A vacation is supposed to be a time to relax, re-energize, and forget about stress and all that is wrong with the world, but this could be when the “wrong” attacks.
Skipping out on holidays can kill you, according to science, but a vacation doesn’t come without possible health risks. Do your homework before you book a flight because you may be headed to a place where Dengue fever is widespread or where venomous snakes are lurking.
Make sure you are not prone to deep vein thrombosis, which can be deadly. Always be prepared for the worst, just in case you get stranded on a cold mountain for days or end up a victim of theft on a busted cruise ship.
Vacation hazards are common everywhere, whether you choose to go camping in the mountains, skydiving in Dubai, relaxing on a tropical beach or exploring the jungle on safari.
It’s important to look out for signs of trouble and be cautious of your surroundings. Deadly animals, lethal viruses, extreme weather conditions, and adrenaline pumping sports all put you at high risk for a vacation gone wrong.
1. Snake and spider bites
Spider venom is designed to kill or paralyze smaller prey, but that doesn’t mean it can’t do damage to a person. Some species can produce skin lesions or allergic reactions that result in fatalities, according to Britannica. Out of 43,000 spider species in the world, only 30 are responsible for human deaths. Brazilian Wandering Spiders (banana spiders) are the deadliest, and they are found in banana leaves. But don’t think they can’t get to you. A family in London was evacuated in 2014 after finding hundreds of potentially deadly spiders in a bunch of bananas. About 125,000 people die from snake bites every year, according to the World Health Organization (WHO); Another 400,000 people are permanently disabled or disfigured.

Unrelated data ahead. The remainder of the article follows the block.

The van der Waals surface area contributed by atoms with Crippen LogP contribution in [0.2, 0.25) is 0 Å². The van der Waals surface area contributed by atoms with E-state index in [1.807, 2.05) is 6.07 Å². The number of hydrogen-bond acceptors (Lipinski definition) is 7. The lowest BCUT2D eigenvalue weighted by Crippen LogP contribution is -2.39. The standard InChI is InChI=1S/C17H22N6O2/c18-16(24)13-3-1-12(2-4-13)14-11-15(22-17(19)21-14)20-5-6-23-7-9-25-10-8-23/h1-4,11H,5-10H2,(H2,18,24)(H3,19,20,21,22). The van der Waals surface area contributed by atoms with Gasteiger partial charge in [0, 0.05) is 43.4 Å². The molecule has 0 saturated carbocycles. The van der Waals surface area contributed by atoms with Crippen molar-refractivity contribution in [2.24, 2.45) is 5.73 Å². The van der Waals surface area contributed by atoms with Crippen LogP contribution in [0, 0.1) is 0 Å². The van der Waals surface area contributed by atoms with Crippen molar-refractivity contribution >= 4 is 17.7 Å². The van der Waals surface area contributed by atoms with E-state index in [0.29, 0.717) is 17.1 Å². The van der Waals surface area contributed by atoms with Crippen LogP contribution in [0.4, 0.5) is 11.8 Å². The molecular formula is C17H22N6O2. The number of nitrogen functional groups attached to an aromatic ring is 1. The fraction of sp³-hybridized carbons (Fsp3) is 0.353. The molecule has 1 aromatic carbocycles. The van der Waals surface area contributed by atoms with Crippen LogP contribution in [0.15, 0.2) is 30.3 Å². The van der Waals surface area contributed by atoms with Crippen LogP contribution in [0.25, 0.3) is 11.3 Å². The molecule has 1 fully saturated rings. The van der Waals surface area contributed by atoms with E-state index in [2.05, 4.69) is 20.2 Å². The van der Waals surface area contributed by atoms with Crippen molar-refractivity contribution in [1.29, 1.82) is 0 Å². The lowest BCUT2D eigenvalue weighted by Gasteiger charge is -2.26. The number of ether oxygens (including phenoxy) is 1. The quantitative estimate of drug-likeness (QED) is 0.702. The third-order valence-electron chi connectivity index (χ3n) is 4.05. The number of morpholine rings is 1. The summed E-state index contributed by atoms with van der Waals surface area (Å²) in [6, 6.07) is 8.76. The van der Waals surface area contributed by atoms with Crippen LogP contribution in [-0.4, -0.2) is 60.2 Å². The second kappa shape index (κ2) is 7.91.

2. Norovirus on cruises
Norovirus is very contagious and can hurt anyone. People can get it from contaminated food or water, or by touching contaminated surfaces. Stomach or intestines, or both become inflamed, leading to stomach pain, nausea, and diarrhea. Norovirus spreads swiftly wherever there are many people in a small area. The CDC has listed many instances of outbreaks on cruises. Just recently, 82 people on such a trip were sickened with the gastrointestinal bug. In 2016, a second cruise ship outbreak was investigated by the CDC’s Vessel Sanitation Program (VSP).
3. Lyme disease
Most cases of Lyme disease are transmitted by deer ticks. In the South, however, a slightly different “Lyme disease” may be transmitted by the Lone Star tick, according to Travel Medicine. The risk of infection in humans increases from late spring through the summer months and into fall. Risk areas include woodland, moorland, parkland, heaths and gardens with wildlife. Areas with deer and sheep are especially risky. Although these animals do not carry Lyme disease, ticks feed on them. Fox News recently reported that the CDC had found new bacteria species that causes Lyme disease. The agency issued a warning that the risk of Lyme Disease has risen. You're more likely to get it if you spend time in grassy and heavily wooded areas where these ticks thrive.
4. Lack of emergency treatment and services
If you are on vacation and ready to try new things, test your limits and explore new places. However, that increases the risk of dangerous incidents. Depending on where you are, there may be no facilities that can provide immediate medical help. A man in Fiji died in 2012 of food poisoning after no doctors were available nearby and his family received no help in getting an ambulance. International SOS, which provides medical, clinical, and security advice to travel agencies, created a map of countries where medical help is practically non-existent or severely overtaxed. Most of them are in Africa.